The Fomigate story broke six days before Christmas on CNN, at much greater length in the next two days in the liberal Los Angeles Times and the conservative American Spectator, a monthly published in the Washington suburb of Arlington, Va. Based on reporting in the wake of the Gennifer Flowers case, both the Times and the Spectator quoted four Arkansas police officers who had served Clinton. Two of the troopers wanted their names withheld; the others, Larry Patterson and Roger Perry, signed affidavits to support their statements and said they decided to speak to the media without reward. They had earlier tried in vain to interest publishers in a book. (Last week, Patterson and Perry attended an American Conservative Union conference in Washington with Jackson and another Little Rock lawyer, Lynn Davis. Together, they announced that they had set up a fund to help people who “blow the whistle” on official wrongdoing and face the possibility
of losing their jobs or running up legal bills.)
Details in the two recent accounts—the Times’ report ran to more than 4,300 words, the Spectator’s to almost 13,000—were graphic. One trooper said that he used a security camera to watch a woman engage in oral sex with Clinton in a car on the state mansion grounds. The troopers described setting up dates at Clinton’s behest, driving
him to and from such meetings and keeping watch at the governor’s mansion to alert him if his wife’s bedroom lights went on. Apart from earlier claimants to sexual encounters with Clinton, including Flowers and Sally Perdue, a former Miss Arkansas, the troopers named other women who they said were sim-
ilarly involved. The § Times said that two of | those women denied it.
In a check of incompi plete state records of c calls from Clinton’s car phone and hotel rooms between 1989 and 1991, the daily’s reporters found 59 calls to a woman who had denied an improper relationship.
The troopers’ stories delved into other aspects of Clinton’s private life while serving as governor from 1979 to 1981, and again from 1983 until he left for Washington in January, 1993. Both Clintons were portrayed as given to profanity and, on occasion, to violent quarreling. Even Socks, the Clinton cat, is not spared. According to writer David Brock in the American Spectator, the chores of the governor’s security detail included cleaning
up after Socks, “who apparently retches with alarming frequency.”
More serious, although ambiguous, are reports that smack of coverup attempts. Three Arkansas troopers say that, during the time they were talking to reporters, they were called by a former supervisor, Raymond (Buddy) Young. One recalled Young warning him of “dire consequences.” Young, appoint-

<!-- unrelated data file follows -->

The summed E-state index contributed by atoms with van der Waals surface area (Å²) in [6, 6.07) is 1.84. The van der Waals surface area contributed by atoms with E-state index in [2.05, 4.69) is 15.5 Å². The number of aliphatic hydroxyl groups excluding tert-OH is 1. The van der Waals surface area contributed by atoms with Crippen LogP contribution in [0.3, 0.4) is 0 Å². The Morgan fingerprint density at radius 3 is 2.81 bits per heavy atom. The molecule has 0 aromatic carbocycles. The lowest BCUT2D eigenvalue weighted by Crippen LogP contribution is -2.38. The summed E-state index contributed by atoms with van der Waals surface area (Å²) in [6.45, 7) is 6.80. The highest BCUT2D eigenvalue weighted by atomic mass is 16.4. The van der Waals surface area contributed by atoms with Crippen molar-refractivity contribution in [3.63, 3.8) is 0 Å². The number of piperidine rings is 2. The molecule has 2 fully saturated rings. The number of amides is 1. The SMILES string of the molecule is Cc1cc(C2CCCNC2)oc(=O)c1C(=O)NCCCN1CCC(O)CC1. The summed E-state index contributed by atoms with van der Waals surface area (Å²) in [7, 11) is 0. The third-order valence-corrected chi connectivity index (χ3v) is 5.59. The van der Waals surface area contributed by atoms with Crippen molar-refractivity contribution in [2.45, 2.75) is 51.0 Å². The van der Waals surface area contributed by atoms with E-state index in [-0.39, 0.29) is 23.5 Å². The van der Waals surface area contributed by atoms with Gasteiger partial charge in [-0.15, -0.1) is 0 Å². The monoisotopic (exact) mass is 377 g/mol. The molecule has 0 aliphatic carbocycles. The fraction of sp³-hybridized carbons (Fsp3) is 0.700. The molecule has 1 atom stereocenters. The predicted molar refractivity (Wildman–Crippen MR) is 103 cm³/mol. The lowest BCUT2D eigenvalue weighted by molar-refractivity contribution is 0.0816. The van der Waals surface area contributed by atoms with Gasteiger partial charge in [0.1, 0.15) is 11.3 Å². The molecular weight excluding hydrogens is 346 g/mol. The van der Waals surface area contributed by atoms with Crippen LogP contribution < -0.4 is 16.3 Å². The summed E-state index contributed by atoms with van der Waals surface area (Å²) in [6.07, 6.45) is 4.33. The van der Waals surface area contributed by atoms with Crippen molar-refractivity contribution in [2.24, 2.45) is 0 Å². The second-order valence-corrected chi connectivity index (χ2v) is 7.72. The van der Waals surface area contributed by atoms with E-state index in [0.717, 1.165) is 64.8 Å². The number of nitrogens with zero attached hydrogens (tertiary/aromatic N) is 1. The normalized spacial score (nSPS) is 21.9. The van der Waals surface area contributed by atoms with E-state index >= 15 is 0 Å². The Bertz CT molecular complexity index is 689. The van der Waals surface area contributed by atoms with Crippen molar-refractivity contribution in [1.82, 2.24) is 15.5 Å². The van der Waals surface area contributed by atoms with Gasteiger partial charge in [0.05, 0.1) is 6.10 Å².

Opponents say there has been an attempt to cover up the scandal
ed by Clinton last July to a $120,000-a-year federal job in Texas, has said he merely told the troopers that what they were doing was “a disgrace to security people.” Separately, the London Sunday Telegraph last month quoted Sally Perdue, now 55 and living in St Louis, Mo., saying that a man who claimed to represent high-level Democrats warned her during the 1992 campaign that “he couldn’t guarantee what would happen to my pretty little legs” if she spoke out about her claim to intimacy with the then-governor in 1983.
A case that received no American media at-
tention at the time, or since, the victims say, involved three break-ins at offices of the American Spectator last September when writer Brock was still working on his story. Within three weeks, there were two break-ins through a wall of the seventh-floor Arlington office and one into the journal’s Manhattan apartment bureau. Drawers, files and locked cabinets were rifled. Some equipment was taken in Ar-
lington, but expensive
computers and petty cash were untouched; nothing at all was missing in New York City. Assistant managing editor Chris Caldwell says carefully that “we know nothing except our offices were broken into for the first time in our 27-year history.”
Does Fomigate matter for Clinton, as Watergate did for Richard Nixon 20 years ago? At the least, notes veteran pundit Quinn, it has generated an undercurrent of gossip and TV comedians’ jokes that reinforce the President’s “slick Willie”
image and envelopes him, polls show, in a cloud of mistrust. But has the public grown more tolerant of sexual adventures? Clinton himself seems to believe so. Only last week, during a visit to a General Motors factory in Shreveport, La., he openly if obliquely alluded to a longtime interest in the opposite sex. Telling of a pickup truck that he owned in the 1970s, the President recalled that “I had Astroturf in the back; you don’t want to know why, but I did.” Nowadays, perhaps, political Teflon is a better protection against scrapes, bruises—or more serious damage. □